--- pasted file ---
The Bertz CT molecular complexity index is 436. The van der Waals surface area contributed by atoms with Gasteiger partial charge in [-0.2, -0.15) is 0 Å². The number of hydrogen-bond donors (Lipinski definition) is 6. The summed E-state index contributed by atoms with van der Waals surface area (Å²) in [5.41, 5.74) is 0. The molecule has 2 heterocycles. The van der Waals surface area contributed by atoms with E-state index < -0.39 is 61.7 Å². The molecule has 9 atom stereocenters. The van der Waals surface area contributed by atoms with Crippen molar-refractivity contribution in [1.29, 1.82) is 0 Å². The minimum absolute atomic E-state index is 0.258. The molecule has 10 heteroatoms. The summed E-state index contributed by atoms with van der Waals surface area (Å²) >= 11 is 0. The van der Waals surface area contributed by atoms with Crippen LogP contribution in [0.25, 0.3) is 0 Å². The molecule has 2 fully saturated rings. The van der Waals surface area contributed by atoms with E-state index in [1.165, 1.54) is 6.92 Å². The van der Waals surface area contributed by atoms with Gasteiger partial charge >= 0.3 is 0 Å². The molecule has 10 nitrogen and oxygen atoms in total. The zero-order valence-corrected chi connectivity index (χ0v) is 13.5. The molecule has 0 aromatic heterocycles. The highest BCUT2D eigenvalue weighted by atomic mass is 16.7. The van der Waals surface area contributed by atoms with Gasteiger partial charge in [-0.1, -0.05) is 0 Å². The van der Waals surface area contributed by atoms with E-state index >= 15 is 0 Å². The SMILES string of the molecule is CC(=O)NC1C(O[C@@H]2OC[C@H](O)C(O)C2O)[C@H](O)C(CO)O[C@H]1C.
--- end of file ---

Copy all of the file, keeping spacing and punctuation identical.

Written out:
The Bertz CT molecular complexity index is 436. The van der Waals surface area contributed by atoms with Gasteiger partial charge in [-0.2, -0.15) is 0 Å². The number of hydrogen-bond donors (Lipinski definition) is 6. The summed E-state index contributed by atoms with van der Waals surface area (Å²) in [5.41, 5.74) is 0. The molecule has 2 heterocycles. The van der Waals surface area contributed by atoms with E-state index < -0.39 is 61.7 Å². The molecule has 9 atom stereocenters. The van der Waals surface area contributed by atoms with Crippen molar-refractivity contribution in [1.29, 1.82) is 0 Å². The minimum absolute atomic E-state index is 0.258. The molecule has 10 heteroatoms. The summed E-state index contributed by atoms with van der Waals surface area (Å²) >= 11 is 0. The van der Waals surface area contributed by atoms with Crippen LogP contribution in [0.25, 0.3) is 0 Å². The molecule has 2 fully saturated rings. The van der Waals surface area contributed by atoms with E-state index in [1.165, 1.54) is 6.92 Å². The van der Waals surface area contributed by atoms with Gasteiger partial charge >= 0.3 is 0 Å². The molecule has 10 nitrogen and oxygen atoms in total. The zero-order valence-corrected chi connectivity index (χ0v) is 13.5. The molecule has 0 aromatic heterocycles. The highest BCUT2D eigenvalue weighted by atomic mass is 16.7. The van der Waals surface area contributed by atoms with Gasteiger partial charge in [-0.1, -0.05) is 0 Å². The van der Waals surface area contributed by atoms with E-state index >= 15 is 0 Å². The SMILES string of the molecule is CC(=O)NC1C(O[C@@H]2OC[C@H](O)C(O)C2O)[C@H](O)C(CO)O[C@H]1C.